the dictionary definition of surveillance is:
Close observation, especially of a suspected spy or criminal
take a few minutes to make a drawing of surveillance.
what did you come up with? describe to the group some of the elements in your sketches. maybe they include:
let's incorporate some of the recurring themes in your sketches into the dictionary definition to flesh it out. that'll be our working defintion, and we'll revisit it at the end of the workshop.
many conversations about surveillance begin with the panopticon. imagined by jeremy bentham and popularized by michel foucault in discipline and punish, the panopticon is a circular architectural structure with a central watchpost in the center from which a single guard could theoretically see many of the building's occupants at once.
the watchpost's most important feature: visibility is only one-way; the guard can see out of it, but the building's occupants can't see into the watchpost, so they never actually know for sure whether they're being watched or not.
it's the classic symbol of social control through the threat of surveillance, and foucault uses it as an analytical tool to talk about how power operates in places like prisons, hospitals, and schools.
many conversations about surveillance begin with the panopticon, but sociologist simone browne argues in her book dark matters: on the surveillance of blackness that we should consider another architecture alongside bentham's panopticon: the hold of the slave ship.
in 1749, a french inventor named jacques-françois guillauté pitched the idea of a complex system of 12-foot paper-filing wheels for keeping tabs on the city of paris. political scientist and legal scholar bernard harcourt describes the invention and how it fits in with guillaté's larger plan for the city:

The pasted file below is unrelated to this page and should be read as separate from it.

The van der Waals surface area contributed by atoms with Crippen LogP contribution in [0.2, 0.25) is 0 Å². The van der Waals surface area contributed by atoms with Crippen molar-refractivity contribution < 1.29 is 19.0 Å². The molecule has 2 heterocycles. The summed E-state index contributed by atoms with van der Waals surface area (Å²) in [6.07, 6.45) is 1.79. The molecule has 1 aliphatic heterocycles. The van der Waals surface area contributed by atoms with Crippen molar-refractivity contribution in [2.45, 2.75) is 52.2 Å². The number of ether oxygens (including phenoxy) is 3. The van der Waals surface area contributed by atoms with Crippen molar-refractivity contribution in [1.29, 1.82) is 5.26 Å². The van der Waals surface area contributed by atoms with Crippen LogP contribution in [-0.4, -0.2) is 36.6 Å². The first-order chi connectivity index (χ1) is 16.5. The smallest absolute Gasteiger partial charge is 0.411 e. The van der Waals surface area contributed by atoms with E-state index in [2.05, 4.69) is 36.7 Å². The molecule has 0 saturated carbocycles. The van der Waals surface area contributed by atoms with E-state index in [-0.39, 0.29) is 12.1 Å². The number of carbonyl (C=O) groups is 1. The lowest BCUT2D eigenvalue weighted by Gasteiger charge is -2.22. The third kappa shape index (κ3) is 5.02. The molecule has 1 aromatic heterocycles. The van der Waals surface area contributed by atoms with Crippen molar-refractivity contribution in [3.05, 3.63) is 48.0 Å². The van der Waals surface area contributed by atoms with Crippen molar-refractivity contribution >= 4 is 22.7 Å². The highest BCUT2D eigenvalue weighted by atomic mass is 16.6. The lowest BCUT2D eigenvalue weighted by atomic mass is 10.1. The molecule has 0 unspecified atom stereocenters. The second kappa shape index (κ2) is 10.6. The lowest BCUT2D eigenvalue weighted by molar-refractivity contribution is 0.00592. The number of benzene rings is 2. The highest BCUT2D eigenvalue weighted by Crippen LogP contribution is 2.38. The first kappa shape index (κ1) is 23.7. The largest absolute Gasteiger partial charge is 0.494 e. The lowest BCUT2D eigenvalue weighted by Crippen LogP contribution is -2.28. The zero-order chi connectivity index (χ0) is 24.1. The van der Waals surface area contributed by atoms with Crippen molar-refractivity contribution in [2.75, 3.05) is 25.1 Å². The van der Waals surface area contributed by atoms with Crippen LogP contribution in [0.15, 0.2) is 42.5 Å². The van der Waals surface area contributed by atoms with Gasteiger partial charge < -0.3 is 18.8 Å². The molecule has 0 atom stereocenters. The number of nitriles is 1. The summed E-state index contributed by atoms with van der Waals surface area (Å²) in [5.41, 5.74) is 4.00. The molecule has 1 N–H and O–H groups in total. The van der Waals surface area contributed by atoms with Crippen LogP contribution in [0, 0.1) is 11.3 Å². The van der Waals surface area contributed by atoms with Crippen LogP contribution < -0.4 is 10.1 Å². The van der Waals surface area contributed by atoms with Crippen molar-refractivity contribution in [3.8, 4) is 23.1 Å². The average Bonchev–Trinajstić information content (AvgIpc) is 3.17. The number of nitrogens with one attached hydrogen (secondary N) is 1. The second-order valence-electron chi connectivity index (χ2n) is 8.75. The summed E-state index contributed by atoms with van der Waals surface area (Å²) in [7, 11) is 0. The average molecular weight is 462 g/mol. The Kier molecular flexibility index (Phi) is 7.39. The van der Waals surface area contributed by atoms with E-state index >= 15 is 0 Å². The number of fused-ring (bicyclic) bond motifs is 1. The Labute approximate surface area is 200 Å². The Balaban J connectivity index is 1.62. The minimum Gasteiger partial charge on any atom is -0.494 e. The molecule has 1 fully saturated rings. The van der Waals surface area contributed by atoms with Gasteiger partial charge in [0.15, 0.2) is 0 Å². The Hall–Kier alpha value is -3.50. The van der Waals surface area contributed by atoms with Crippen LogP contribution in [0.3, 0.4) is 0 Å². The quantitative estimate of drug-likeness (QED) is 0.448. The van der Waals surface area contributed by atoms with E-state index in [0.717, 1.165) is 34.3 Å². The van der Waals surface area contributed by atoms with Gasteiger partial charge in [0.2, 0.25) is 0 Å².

what's the relationship of the paper-squeeze to the database?
the last technology we'll talk about is a photographic one with roots in the history of photography and statistics. the mugshot was conceived by alphonse bertillon, a police officer, as a way of documenting criminality that he believed was visible on the body. along with cesare lombroso, an italian doctor, bertillon developed the tools and methodologies that became the foundation of criminology.
through comparisons of mugshots, bodily measurements and fingerprints, they attempted to find what scholar dana seitler describes in her article queer physiognomies: or, how many ways can we do the history of sexuality? as “a noncontradictory sign that would organize and align a series of sexual practices, social behaviors, and medical etiologies within a readable image.” in other words, they were interested in uncovering essential, biological characteristics of deviancy in order to better predict criminality in others.
bernard harcourt situates the history of statistics in the same context. he writes in against prediction: “the proliferation of numbers helped create the categories of the normal, criminal, and pathological in the nineteenth century.”
why do you think this program failed? are there ways it could have been fixed or did the framing of the project and problem themselves prevent this approach from yielding results? what kinds of results might it have yielded if it had been successful, and how would you evaluate whether it was worthwhile? whose input would you need?
we've spent some time looking at examples of historical surveillance technologies and cases of contemporary surveillance.
let's revisit the definition we came up with at the beginning. does it still work or are there things we should change?